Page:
By: Brian Dolan | Jul 16, 2012        

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Telcare Blood Glucose MeterLast week German pharmaceutical company Boehringer Ingelheim announced a deal with Boston-based digital health company Healthrageous, which spun out of Partners Healthcare a few years ago. The companies plan to launch a pilot study to evaluate a lifestyle behavior modification program that aims to help people better manage type II diabetes.

The six-month study will leverage Healthrageous’ platform, which includes a coaching program and a wireless-enabled glucose meter. Since Healthrageous inked a deal with Telcare earlier this year, it is likely the device Boeringer will use for the study is the Telcare BGM.

Here’s how Telcare and Healthrageous described their combined offering when it was first announced in February: “The Healthrageous Personal Health Improvement Platform helps individuals modify their health habits and behaviors utilizing an evidence-based protocol (or ‘journey map’) for diabetes management. Individuals create an online assessment of health habits associated with managing diabetes and a personalized action plan to control their blood glucose. When an individual uses the Telcare BGM to take a blood glucose reading, that data will be seamlessly integrated into the Healthrageous ‘biometric scorecard’ to validate that their health habits and behavior changes are having a positive impact on their condition.” Healthrageous’ “digital coach” will then identify and push personalized messages, alerts and other relevant content to individual users. The platform offers incentive tracking, team and individual competitions, informational videos, medication reminders, and an online HIPAA-compliant community.

The Boehringer study will evaluate how well the intervention leads to changes in lifestyle behaviors and it will study how well the program enables glucose control and medication adherence, while taking into account other medical parameters.

Boehringer has stated that this will be the first of many “beyond the pill” digital health programs that the pharma company pursues.

“Boehringer Ingelheim is known for innovation in research and development and for bringing high quality medications quickly to the market. But we are also committed to a ‘beyond pill’ approach in health care. We have to pursue a new approach to see the patient with all his or her aspirations but also limitations. We need to find suitable answers that will benefit not only the patients and their family but also the whole society in so far that healthier patients lead a more satisfactory life and can contribute to society for longer.” Bert Tjeenk-Willink, Member of the Board of Managing Directors of Boehringer Ingelheim said in a written statement. “This first initiative offering a comprehensive digital platform for Type 2 diabetes will help us to better understand what motivates individuals to become and remain engaged in self-managing their health. We are delighted to be working with Healthrageous here. Boehringer Ingelheim will engage in many more initiatives of that kind.”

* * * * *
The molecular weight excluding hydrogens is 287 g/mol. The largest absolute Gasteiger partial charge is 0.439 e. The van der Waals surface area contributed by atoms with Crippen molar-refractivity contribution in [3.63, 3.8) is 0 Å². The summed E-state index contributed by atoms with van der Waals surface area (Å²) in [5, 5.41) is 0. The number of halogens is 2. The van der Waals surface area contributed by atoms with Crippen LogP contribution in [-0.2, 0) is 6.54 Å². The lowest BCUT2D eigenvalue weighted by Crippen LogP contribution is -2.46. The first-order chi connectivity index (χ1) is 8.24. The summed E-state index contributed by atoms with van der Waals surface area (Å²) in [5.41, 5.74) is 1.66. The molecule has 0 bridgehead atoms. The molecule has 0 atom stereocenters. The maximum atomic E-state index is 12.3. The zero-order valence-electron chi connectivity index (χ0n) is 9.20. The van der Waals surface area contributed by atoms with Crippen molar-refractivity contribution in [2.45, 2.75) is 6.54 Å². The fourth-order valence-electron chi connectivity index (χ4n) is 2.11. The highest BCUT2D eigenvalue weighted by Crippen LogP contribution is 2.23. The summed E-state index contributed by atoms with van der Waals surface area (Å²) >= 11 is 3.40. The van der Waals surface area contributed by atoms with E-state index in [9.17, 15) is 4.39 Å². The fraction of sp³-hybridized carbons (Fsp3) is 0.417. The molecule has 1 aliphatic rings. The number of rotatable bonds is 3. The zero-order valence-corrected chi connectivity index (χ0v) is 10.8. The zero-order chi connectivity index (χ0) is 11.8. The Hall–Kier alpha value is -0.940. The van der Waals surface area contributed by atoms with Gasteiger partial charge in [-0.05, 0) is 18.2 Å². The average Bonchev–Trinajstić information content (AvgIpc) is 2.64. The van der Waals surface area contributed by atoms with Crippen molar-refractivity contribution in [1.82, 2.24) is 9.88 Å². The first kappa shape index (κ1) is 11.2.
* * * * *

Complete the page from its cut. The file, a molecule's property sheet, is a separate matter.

For more, read this press release below: Keep reading>>

Wireless shoe insert senses foot numbness that can lead to diabetic ulcers, amputation

By: Neil Versel | Jul 16, 2012        

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Orpyx Surrosense RxA Canadian startup company is developing a wireless shoe insert that will help people with diabetes manage peripheral nerve damage and hopefully prevent amputations that often stem from diabetic foot ulcers.

Orpyx Medical Technologies, based in Calgary, Alberta, will soon be seeking regulatory approval in the U.S. and Canada to sell SurroSense Rx, an insole that that collects data of where wearers are putting pressure on their feet. The sensor wirelessly transmits data, following the ANT+ standard, to a wristwatch-type display or to a smartphone, alerting users that they might be putting too much pressure on their heels and risking numb feet that can lead to ulcers.

“Many cases [of diabetic peripheral neuropathy] are because people have no idea of the pressure they’re putting on their feet,” Amanda Hehr, VP of marketing at Orpyx, tells MobiHealthNews.

According to the company, more than 60 percent of diabetic patients will suffer from foot numbness, and the inability to feel pain is a leading cause of ulceration and eventually amputation. Prevention can reduce the risk of amputation by as much as 85 percent, Orpyx says in its marketing material.

Hehr says SurroSense Rx, should go on sale by November as a Class I medical device, pending, of course, clearance from the FDA in the U.S. and from Health Canada north of the border.

Orpyx, which was co-founded and is headed by Dr. Breanne Everett, a resident in plastic and reconstructive surgery at the University of Calgary, also is working on a product called SurroGait Rx, which pairs the shoe insert with a sensor worn on the back. The insole wirelessly sends pressure information to the back sensor, which transposes sensation to the back that a numb foot cannot feel, based on the concept of neuroplasticity.

The idea, according to Hehr, is for users to learn to “feel” their feet via their backs and eventually train their brains to recognize signs of diabetic peripheral neuropathy. Orpyx will start clinical trials on SurroGait Rx early next year in hopes of bringing the product to market by 2014.

Everett explained the technology – along with the “democratization of data” in healthcare and innovation in medicine – at TEDxYYC, a TED-affiliated event held in Calgary on May 25. Watch a video of that presentation here.